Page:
Get ready for your March Money Update: The Bank of Canada keeps rates at status quo while a debate rages over your TFSA savings options. Read on for this week’s top finance headlines.
Recent CRA TFSA audits have made some savers nervous about using these tax-free savings vehicles to grow their money. Should you worry? Rubina breaks down what behaviour the CRA is looking for.
The latest Manulife Investor Confidence Index finds Canadians are still wary about their investing options, and haven’t yet recovered from the 2008 economic crisis.
Financial resolutions 2014: Want to be better with your money in the new year? Here are our four top tips.
Working with a financial advisor? Here are six important areas to discuss as you create your own financial and investing strategy.
Mutual funds have received a bad rap lately for reports of hidden fees, dishonest advisors, and little return. Here’s how to asses them for yourself.
A survey by ING Direct finds more than half of Canadians are confused about their tax free savings account options. The survey also found that the main reason investors are avoiding these accounts is due to lack of surplus monthly income from living paycheque to paycheque.
For many newcomers to Canada, the initial years are mostly spent trying to establish a new life – one that includes a new job, a new home and new friends. With the focus shifted to the challenges of getting settled, planning for retirement often takes the back burner. Not only that – the concept of retirement in Canada might differ than in their country of origin.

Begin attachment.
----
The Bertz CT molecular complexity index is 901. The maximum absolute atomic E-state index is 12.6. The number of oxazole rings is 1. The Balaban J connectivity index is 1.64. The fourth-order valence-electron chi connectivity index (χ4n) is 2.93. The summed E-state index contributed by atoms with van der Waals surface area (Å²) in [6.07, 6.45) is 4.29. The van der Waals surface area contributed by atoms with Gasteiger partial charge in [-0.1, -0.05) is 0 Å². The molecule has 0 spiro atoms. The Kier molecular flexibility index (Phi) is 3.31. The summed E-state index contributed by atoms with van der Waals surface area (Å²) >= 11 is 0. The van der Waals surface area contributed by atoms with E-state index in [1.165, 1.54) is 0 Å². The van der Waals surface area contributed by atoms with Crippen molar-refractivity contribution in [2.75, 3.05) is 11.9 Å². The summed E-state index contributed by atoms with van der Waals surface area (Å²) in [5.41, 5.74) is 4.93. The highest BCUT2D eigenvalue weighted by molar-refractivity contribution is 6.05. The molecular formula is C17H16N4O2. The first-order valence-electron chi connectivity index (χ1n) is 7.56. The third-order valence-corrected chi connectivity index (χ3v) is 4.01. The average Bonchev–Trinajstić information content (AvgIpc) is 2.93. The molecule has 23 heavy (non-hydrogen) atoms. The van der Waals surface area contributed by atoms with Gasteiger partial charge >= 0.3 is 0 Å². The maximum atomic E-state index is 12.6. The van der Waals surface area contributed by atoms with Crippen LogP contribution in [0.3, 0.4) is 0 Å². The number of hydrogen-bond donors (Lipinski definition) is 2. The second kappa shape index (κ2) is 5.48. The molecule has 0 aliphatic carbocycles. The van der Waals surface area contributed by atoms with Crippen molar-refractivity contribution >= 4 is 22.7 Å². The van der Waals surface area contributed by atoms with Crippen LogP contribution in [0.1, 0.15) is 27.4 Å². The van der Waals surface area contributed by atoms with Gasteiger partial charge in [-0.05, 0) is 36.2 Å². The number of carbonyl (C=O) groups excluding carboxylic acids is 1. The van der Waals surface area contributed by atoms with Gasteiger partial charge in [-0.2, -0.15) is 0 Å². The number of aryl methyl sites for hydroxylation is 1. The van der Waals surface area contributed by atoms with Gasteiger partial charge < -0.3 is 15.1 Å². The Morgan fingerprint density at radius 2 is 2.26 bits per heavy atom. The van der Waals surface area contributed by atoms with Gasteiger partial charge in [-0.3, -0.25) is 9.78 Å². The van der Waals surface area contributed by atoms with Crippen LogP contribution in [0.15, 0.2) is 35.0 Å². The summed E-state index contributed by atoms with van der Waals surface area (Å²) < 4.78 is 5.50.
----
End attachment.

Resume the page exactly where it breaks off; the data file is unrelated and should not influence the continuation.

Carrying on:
Thinking of moving in with your significant other? Embarking on the next era of your relationship means taking the communication about your finances to the next level. While there are plenty of benefits from going dutch – paying halfsies on rent and other bills means a savings boost – financial incompatibility can be a deal breaker.
It’s a stark reality: according to a CIBC poll, 59 per cent of Canadians will retire while holding debt. Adapting to a fixed income can make it challenging to manage day-to-day expenses and afford extra debt payments. Here are a few key numbers to consider when planning your retirement.